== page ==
crops that are being modified today are corn, soy, wheat and now green chile.(Edwards) Over
the years New Mexico has lost almost seventy-five percent of its total green chile crop due to
extreme drought. With this shortage, and the demand for our famous green chile as high as ever
New Mexico is looking at an alternative to growing chile the old fashioned way (Kaye). This
alternative is genetically engineered chile. In theory this may sound like a good idea, however
there are many dangerous associated with GMO crops.
With an ever increasing population, the issue of starvation is becoming even more of a
problem and some proponents of GMO crops believe that they are the solution. While GMO
modification is a way to mass produce crops and get food to these starving third world countries,
there is much debate if GMO crops are even safe for human consumption. The effects have not
ever been thoroughly tested and the long term side effects are not even known. A study was done
on corn in a variety of stores, and the results found that modified corn intended for pig food was
found in FDA "approved" foods (Edwards). Therefore, GMO crops are not the answer to world
hunger, they are simply a quick fix. It would be irresponsible to "help" these starving countries
by sending them food that may not even be safe for consumption.
. GMO's contain allergens such as Bt toxin which was originally designed to kill pests
that eat crops (Edwards). "Bacillus thuringiensis" (Bt) is a soil bacterium that produces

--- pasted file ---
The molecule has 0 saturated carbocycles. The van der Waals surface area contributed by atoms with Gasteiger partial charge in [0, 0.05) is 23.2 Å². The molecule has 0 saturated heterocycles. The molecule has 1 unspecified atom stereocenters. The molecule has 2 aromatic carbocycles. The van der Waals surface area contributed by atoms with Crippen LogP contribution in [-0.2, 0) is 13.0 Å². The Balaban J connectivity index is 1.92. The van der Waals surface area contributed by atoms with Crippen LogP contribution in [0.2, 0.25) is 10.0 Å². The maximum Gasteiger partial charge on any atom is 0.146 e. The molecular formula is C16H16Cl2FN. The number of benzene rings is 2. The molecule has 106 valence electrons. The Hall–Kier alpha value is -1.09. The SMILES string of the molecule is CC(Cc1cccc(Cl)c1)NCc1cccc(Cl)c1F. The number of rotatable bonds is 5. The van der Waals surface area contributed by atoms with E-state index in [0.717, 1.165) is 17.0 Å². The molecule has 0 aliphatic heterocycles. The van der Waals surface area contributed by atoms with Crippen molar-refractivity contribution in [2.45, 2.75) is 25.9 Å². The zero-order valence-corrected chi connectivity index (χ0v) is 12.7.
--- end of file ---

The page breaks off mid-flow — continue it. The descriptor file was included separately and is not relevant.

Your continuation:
insecticidal toxins. Genes from Bt can be inserted into plants to make them capable of producing

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an insecticidal toxin. However, Bt corn pollen is dispersed by the wind, it lands on other plants,
including milkweed, the exclusive food of monarch caterpillars. According to a Cornell study,
fifty percent of these caterpillars' and their larvae died after consuming contaminated milkweed
(Friedlander). Bt modified crops have also been hypothesized to be linked to increased allergies.
According to the National Center for Health Statistics, "food allergies in children under 18 years
of age jumped from 3.4 percent in 1997 to 1999 to 5.1 percent in 2009 to 2011."(Colbert)
However, no conclusive scientific evidence links the food allergy spike to GMO foods, further
study is needed to measure any relationship. GMO crops have also been found to contain trace
amounts of properties used in antibiotics. This decreases antibiotic efficacy in our bodies by
building up an immunity to antibiotics. This is highly dangerous when we have a serious health
condition that only antibiotics can cure.
Supporters of GMO foods say that they are valuable because they are more resistant to
weeds, bugs, and diseases. If crops are not lost because of these environmental factors, even
more food can be produced. If plants are not being killed because of insects, weeds etc. there is
no need to clear more space for planting; thus, GMO crops create a more effective use of land
(Edwards). Despite these claims, GMO crops are not safe for the environment. As GMO
supporters claim, these plants are indeed more resistant to insects. This is because neonicotinoids
such as Imidacloprid and Clothianidin are being used to control bugs in GMO fields. These are
nicotine based insecticides that are meant to be sprayed on top the plants to deter bugs. However,
neonicotinoids are water soluble and are usually absorbed by the plants. When bees try to
pollinate these contaminated plants they then contaminate and kill the bees. GMO corn was
linked to the death of nearly 37 million bees in Canada. (Sarich, ) Cross pollination of GMO
crops is another major environmental danger. Cross pollination is when pollen from modified